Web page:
NYC enacts 'Homeless Bill of Rights,' but doubts arise over key provisions such as right to shelter

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NEW YORK (AP) — New York Mayor Eric Adams allowed a “Homeless Bill of Rights” to become law over the weekend, a step supporters say will strengthen legal protections for the unhoused in a city struggling with a record number of people in its shelter system.

The measure passed the City Council with bipartisan support in April as city shelters were swelled beyond capacity by the arrival of 70,000 international migrants since last spring.

Among other things, the new law acknowledges the explicit right to sleep outdoors in public places — though not anyplace they like. New York City has other laws in place that could limit where outside the unhoused can sleep.

Police can clear sidewalks and streets of anyone who impedes the flow of traffic. Most city parks close at 1 a.m. And people can’t generally sleep on privately owned property.

The law also gives people the right to complain about shelter accommodations without repercussion and includes safeguards to prevent a person from being assigned to spaces that don't correspond to their gender identity. It also gives people the right to apply for rental assistance and requires parents staying in shelters be given diapers for their babies.

The main sponsor of the Homeless Bill of Rights, New York City’s elected public advocate, Jumaane Williams, said the measure was necessary to let people in the shelter system know they are entitled to fair and respectful treatment.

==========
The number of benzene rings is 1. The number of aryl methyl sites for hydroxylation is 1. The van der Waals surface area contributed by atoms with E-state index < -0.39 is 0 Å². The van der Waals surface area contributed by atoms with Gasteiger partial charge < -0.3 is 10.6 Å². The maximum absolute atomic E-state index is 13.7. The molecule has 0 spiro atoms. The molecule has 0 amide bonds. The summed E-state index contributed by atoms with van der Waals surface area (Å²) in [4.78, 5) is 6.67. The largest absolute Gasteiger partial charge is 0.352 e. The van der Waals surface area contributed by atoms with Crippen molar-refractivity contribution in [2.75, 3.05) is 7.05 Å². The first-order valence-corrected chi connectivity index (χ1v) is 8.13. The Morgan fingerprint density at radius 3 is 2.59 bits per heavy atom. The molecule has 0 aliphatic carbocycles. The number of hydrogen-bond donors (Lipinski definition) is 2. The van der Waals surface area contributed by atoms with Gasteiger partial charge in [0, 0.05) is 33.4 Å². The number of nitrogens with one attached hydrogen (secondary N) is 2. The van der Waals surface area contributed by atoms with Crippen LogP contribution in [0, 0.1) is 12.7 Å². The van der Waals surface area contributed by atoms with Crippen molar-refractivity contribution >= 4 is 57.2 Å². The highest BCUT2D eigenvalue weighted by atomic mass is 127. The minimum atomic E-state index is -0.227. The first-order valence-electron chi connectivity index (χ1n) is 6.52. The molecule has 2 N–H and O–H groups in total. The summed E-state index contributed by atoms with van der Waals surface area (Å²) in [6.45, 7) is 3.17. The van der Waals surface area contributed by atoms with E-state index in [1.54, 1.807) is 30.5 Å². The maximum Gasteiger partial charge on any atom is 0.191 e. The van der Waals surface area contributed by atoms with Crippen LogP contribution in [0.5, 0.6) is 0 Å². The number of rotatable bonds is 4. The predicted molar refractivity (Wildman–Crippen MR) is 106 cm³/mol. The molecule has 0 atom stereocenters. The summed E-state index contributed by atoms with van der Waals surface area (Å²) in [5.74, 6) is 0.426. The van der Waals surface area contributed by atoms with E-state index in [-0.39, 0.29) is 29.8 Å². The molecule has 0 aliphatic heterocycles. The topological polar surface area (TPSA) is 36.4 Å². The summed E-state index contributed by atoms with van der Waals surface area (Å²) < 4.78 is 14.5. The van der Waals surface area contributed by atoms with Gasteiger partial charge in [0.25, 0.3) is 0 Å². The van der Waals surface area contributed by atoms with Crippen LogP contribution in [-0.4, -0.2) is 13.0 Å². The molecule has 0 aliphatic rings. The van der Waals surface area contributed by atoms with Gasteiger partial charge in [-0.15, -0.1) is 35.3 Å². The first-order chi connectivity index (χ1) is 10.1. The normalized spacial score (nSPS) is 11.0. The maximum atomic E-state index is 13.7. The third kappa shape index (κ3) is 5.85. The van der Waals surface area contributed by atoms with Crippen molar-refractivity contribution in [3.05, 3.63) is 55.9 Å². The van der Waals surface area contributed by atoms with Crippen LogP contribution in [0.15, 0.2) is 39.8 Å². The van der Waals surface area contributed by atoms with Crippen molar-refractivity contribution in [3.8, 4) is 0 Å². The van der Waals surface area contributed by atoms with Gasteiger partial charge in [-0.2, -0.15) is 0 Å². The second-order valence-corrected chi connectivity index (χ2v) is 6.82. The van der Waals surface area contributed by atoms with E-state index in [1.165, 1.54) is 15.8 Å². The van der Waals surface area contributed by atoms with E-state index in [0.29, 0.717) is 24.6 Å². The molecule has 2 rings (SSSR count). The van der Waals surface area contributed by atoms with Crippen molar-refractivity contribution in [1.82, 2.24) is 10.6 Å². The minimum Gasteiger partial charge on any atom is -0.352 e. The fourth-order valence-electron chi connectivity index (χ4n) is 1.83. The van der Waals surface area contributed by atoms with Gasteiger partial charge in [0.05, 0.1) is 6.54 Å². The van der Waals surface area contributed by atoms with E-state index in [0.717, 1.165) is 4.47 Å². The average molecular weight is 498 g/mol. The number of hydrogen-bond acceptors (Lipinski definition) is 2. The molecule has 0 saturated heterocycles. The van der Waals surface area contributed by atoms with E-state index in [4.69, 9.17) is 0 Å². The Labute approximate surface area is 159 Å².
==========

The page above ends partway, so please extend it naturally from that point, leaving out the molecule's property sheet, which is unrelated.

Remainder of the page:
The new law also reiterates that New Yorkers have a right to shelter, a mandate in place since 1981 when a court ordered the city to provide temporary housing to anyone who asks for it.

Meeting that obligation has been an enormous struggle for New York City as the shelter system is being overtaxed by migrants who streamed across the U.S. southern border over the past year. The city’s Department of Homeless Services is currently sheltering some 81,000 people — not including the thousands more housed by other agencies, such as those escaping domestic violence.

To make more room, the city has rented out entire hotels and found temporary accommodations in nearby counties.

Adams, a Democrat, also recently asked a judge to temporarily relieve the city of a decades-old, court-imposed legal obligation to provide shelter for anyone who needs it. The mayor said the city wasn’t seeking to end New Yorkers’ unique “right to shelter,” only a suspension of the obligation to provide housing during times when its shelter system is overwhelmed.

That proposed relaxation of the shelter rules drew protests from advocates for homeless people, including Williams, who said it could lead to more people sleeping outside.

“In meeting this moment and its very real urgency and scope, we should not be focusing efforts on removing the rights of the most marginalized,” Williams said in a statement last week.

Advocates for the homeless have been critical of the mayor's approach to homelessness, which has periodically included sweeps of outdoor encampments and subway spaces.